someone who was new to Texas said, "Oh, dont
tell me again that Texas is such a big State!" The
trouble is that Texas has some 267,399 square mile and
stretches 773 miles from east to west and 860 miles from
south to north.
With that much land mass, and with
more surface-acres of water than Minnesota, Texas
encompasses wildly divergent natural areas. The
states Natural Regions form the basis for almost
every field guide to naturally occurring flora, fauna,
geology and geography. And, the Texas Travel and Tourism
Map, adopted by Texas Parks and Wildlife in cooperation
with the Texas Department of Transportation and the Texas
Department of Commerce, was based loosely on the Natural
Its not an
accident that we use the travel map in the "Passport
Journal", its the natural thing to do because
it gives you a hint of the type of vegetation and terrain
you may encounter on any trip!
Heres a guide
to the Travel Regions with an abbreviated description of
the eleven major Natural Regions that underlie them.
Each major Natural
Region contains subregions and, of course, nature does
not follow the county lines found in most travel maps. On
the INTERNET, check out the Texas Parks & Wildlife
web site under the heading Nature to see a
detailed map of the Natural Regions of Texas.
Natural Region with 22 - 30 inches annual rainfall.
Gently rolling grasslands that originally included tall
High Plains Natural
Region with 15 - 31 inches annual rainfall. The southern
end of the Great Plains, relatively level high plateau
separated from the Rolling Plains by the Caprock
Escarpment - home of the dramatic Caprock Canyons and
Palo Duro Canyon state parks.
Big Bend Country
Region with less than 12 inches annual rainfall. The most
complex Natural Region, it includes Sand Hills, the
Stockton Plateau, desert valleys, wooded mountain slopes
and desert grasslands.
Natural Region with 15 - 33 inches annual rainfall.
Several rivers cut canyon lands here creating a rough
landscape dominated by ash, juniper, Texas and stunted
live oak trees.
Llano Uplift Natural
Region with 30 inches annual rainfall. Home to the
Enchanted Rock SNA, the uplift contains other granite
South Texas Plains
South Texas Brush
Country Natural Region with 16 - 35 inches annual
rainfall. Level to rolling land with thorny brush and
with a greater diversity of animal life than any other
place in Texas. It is home for many near-tropical
species, many grassland species and some desert species.
Coastal Sand Plains
Natural Region with 35 - 45 inches annual rainfall.
Fairly level windblown sands and dunes with grasslands,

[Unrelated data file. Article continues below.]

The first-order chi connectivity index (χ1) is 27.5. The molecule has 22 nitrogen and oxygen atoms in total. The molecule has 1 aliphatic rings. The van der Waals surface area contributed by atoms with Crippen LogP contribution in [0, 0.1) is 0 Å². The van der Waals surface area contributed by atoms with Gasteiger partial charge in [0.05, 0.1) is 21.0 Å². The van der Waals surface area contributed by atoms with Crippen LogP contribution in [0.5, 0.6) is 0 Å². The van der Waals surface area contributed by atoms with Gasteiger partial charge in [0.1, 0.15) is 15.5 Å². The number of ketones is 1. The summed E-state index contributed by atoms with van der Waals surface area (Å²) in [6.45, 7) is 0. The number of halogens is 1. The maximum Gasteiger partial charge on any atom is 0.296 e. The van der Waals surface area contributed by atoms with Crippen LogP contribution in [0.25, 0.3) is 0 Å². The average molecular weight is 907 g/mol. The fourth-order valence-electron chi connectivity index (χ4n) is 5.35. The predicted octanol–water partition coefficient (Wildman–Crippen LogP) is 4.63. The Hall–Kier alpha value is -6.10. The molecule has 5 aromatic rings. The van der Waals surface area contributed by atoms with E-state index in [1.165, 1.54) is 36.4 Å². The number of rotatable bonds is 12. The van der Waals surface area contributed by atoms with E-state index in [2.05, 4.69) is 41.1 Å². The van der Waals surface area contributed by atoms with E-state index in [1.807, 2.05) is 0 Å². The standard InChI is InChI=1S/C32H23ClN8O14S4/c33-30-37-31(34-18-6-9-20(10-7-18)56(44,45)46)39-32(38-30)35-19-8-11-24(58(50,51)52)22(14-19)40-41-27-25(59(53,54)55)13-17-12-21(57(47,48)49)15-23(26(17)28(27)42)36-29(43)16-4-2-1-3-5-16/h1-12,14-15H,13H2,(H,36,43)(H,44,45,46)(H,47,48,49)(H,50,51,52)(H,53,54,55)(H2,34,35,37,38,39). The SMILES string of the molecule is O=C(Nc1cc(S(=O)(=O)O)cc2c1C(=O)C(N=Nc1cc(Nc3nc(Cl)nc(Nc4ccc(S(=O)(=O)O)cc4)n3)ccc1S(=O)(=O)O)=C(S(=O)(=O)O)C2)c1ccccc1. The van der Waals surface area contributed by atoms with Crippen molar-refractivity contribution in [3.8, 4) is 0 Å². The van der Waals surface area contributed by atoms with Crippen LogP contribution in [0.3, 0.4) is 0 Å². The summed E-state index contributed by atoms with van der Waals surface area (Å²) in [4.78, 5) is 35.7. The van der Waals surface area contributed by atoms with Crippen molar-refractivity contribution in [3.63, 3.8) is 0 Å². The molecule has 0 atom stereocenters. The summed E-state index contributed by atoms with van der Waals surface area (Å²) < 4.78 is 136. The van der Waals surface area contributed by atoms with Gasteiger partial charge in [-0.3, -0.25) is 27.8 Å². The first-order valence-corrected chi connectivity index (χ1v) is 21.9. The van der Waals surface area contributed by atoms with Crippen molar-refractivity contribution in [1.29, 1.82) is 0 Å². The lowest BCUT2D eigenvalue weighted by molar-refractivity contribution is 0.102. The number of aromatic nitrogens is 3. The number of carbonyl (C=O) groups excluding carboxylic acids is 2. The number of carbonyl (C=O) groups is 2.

oak mottes and salt marshes.
Gulf Prairies and
Marshes Natural region with 20 - 50 inches annual
rainfall. This is a nearly level, slowly drained plain
dissected by streams and rivers which flow into highly
productive estuaries and marshes.
Prairies & Lakes
Prairies Natural Region with 35 - 45 inches annual
rainfall. Oak - hickory forest broken up with fingers of
tall-grass prairies. Peat bogs and marshes, river valleys
with forests of hackberries and pecans.
Natural Region with 30 - 40 inches annual rainfall.
Gently rolling to nearly level grasslands with dark
alkaline clays often called "black gumbo".
Rivers in these two
Natural Regions have been dammed creating a multitude of
Region with 35 - 50 inches annual rainfall. Gently
rolling to hilly forested land, part of a larger
pine-hardwood forest that extends into Louisiana,
Arkansas and Oklahoma.
Gus Engeling WMA
(Wildlife Management Area)
Engelings mature uplands of oaks, hickories, elm
and gum were never extensively cut but an understory was
allowed to encroach. Now, nearly 50 years of conservation
management have restored 500 acres of uplands to their
original savanna state.
The Engeling WMA
also claims over 3,000 acres of prime wetland habitats
including hardwood-bottomland floodplain, riparian
corridors, marshes, swamps, bogs and beaver ponds.
Beavers play an
active role here in creating wetlands with their
tree-felling and dam building activities.
"In East Texas, hardwood-bottomlands
are the axis from which many wild animals move to uplands,"
said Hayden Hauck, area manager. "without these hardwood-wetland
systems, many wildlife populations in east Texas would deteriorate
in number and kind. They are, without a doubt, the single most important
wildlife habitat type in East Texas."